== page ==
The best track on the album by far is "Letter from the 21st". This song takes the form of a musical missive to future generations, apologizing for the shortcomings of our current times, hoping that they've learned from our mistakes, and wishing he could be there to share in a better future. The song is quiet, and rapturously beautiful. Although the lyrics are sarcastic in places ("Sorry you can't drink money/It suited us just fine"), and filled with regret, there's an underlying sweetness to it. The underlying sentiment is that the world can get better, even though the artist believes that he won't be there to see it. It's a stunning achievement.

Other noteworthy numbers include "The Great Escape", a darker number where Gilchrist lets loose just a little with his own unique style of musicality (the songs-of-death-and-maniacal-laughter Gilchrist described in the aforementioned rock opera), and "Time Traveler", a more upbeat track that references multiverses, time machines and rearranged time lines.

Causality is as strong an example of independent alternative folk music as I could possibly recommend to you. It's an album that deserves exposure to a much wider audience.

Rating: 4 of 5 stars

Tuesday, August 7, 2018

Review of Blondie's "No Exit"

I posted this review earlier this evening on the Sputnik Music website:

Review Summary: While this might not be an album for the ages, it's the LP that brought Blondie back to life.

After a series of successful albums in the late 1970s and early 1980s, Blondie hit the skids with their 1982 release, The Hunter. It was a critical and commercial failure. Things went downhill from there. Guitarist Chris Stein was diagnosed with pemphigus, a life-threatening autoimmune disease. The band cancelled a scheduled European tour in August of 1982, and announced their official breakup three months later. Frontwoman Deborah Harry spent the next few years concentrating on her solo career (with mixed results), working on an acting career (again, with mixed results), and attempting to nurse Stein, who was her partner at the time, back to health. The other band members scattered to work on various projects of their own, and as the years passed, it seemed as if the world forgot about Blondie.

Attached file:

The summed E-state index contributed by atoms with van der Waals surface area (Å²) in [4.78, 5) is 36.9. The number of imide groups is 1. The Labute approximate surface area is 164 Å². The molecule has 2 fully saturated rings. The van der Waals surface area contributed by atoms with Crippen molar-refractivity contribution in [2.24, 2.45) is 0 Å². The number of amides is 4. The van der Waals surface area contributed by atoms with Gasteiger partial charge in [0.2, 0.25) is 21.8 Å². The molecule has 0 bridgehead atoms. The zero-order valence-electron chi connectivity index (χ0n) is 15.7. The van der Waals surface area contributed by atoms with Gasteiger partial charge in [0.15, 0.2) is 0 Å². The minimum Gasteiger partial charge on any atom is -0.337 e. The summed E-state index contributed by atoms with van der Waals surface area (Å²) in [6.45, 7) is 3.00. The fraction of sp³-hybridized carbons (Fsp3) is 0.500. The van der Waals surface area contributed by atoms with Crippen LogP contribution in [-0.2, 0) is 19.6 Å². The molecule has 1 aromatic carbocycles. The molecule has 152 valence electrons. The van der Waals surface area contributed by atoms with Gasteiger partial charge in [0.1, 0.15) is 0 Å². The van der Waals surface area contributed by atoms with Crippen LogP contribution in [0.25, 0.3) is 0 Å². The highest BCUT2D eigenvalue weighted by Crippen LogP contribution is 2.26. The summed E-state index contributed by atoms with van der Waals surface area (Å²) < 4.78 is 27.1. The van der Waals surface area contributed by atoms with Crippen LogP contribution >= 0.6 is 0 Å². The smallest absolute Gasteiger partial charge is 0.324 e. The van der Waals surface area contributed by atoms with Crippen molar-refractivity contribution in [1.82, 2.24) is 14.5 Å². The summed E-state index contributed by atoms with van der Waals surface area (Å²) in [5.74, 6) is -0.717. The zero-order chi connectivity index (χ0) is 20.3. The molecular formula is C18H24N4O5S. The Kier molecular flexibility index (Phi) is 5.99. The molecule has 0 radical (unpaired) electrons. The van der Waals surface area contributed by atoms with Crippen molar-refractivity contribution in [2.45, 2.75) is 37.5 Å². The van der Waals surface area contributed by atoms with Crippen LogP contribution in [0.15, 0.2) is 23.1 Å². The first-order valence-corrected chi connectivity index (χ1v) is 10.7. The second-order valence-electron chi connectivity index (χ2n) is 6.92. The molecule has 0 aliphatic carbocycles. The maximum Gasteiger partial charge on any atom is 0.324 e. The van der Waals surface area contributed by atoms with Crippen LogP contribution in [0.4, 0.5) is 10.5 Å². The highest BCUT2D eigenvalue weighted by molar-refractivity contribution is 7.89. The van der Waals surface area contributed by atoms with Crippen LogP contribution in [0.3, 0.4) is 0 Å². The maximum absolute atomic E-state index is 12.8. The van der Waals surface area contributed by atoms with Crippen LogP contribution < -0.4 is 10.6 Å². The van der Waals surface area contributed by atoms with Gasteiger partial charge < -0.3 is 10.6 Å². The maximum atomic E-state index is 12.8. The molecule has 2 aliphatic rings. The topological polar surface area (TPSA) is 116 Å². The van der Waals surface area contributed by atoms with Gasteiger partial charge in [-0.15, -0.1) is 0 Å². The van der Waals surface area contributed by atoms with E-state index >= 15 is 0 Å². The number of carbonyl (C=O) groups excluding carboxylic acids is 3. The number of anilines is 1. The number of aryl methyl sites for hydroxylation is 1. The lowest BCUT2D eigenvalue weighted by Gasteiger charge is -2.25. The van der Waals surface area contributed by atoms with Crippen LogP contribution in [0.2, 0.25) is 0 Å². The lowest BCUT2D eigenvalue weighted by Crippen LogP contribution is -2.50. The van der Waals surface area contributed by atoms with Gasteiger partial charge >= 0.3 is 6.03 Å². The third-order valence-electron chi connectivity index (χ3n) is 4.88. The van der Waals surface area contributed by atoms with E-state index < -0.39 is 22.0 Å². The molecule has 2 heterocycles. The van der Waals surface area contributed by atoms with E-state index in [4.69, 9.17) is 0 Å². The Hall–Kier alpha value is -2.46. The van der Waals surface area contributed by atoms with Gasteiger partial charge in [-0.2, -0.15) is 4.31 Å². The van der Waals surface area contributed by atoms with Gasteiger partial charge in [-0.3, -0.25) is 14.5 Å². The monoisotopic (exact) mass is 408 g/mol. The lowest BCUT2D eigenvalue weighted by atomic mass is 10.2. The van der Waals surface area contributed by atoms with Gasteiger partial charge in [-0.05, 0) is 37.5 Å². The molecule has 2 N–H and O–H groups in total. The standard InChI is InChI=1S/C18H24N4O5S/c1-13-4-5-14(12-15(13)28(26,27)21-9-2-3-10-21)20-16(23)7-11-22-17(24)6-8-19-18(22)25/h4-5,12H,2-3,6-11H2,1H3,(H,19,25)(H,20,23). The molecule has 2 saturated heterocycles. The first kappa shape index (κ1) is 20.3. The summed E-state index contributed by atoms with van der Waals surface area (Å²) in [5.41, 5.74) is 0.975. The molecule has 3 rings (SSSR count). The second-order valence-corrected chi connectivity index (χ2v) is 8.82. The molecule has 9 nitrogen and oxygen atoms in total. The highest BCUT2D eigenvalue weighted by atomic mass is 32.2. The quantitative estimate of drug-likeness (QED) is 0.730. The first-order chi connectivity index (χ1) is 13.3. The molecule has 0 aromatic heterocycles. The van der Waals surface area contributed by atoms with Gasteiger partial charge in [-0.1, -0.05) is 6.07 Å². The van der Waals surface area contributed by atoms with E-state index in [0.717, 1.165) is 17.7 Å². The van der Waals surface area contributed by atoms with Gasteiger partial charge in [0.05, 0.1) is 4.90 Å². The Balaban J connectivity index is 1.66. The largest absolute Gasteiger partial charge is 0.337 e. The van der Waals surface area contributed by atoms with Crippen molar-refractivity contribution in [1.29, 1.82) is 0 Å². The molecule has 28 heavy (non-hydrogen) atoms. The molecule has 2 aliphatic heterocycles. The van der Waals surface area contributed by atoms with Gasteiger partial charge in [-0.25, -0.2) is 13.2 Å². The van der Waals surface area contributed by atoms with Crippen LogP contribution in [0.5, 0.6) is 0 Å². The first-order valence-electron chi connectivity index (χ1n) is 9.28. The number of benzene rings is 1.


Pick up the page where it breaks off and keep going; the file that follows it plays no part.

Times change, though, and by the late 1990s, Blondie had begun to be fondly remembered by many. In 1998, Athens, Georgia rockers The B-52's released a single called "Debbie", in tribute to Harry. And that same year, Stein and Harry, no longer a couple, but still good friends, reunited with keyboard player Jimmy Destri and drummer Clem Burke to begin working on a comeback album. The result was No Exit. Released in February of 1999, this LP reignited the band's career. It charted across the world, reaching #18 on the charts in the U.S., and #3 in the UK. It also went Gold in the UK, a falloff from the Blondie's glory days, but still not bad for a band that had been out of the public eye for 17 years.

There are 14 tracks on No Exit, which span a variety of genres, including pop, reggae, country and hip-hop. The overall mood of the LP is playful, and somewhat tongue in cheek. The band sounds as if they're having a wonderful time playing together again, and their mood is infectious.

Much of the prosperity of the album can be credited to its lead single, "Maria". It's a bit of catchy ear candy -- likable enough, but far from the band's best song. Nevertheless, it did pretty well for itself, going Gold in the UK (and reaching #1 on the charts) and reaching Platinum status in Germany. It was less successful in the U.S., rising only as high as # 82 on the Billboard Hot 100 chart, although it did hit #9 on the Billboard Dance chart. Another single, "Nothing Is Real But the Girl", also charted in the UK.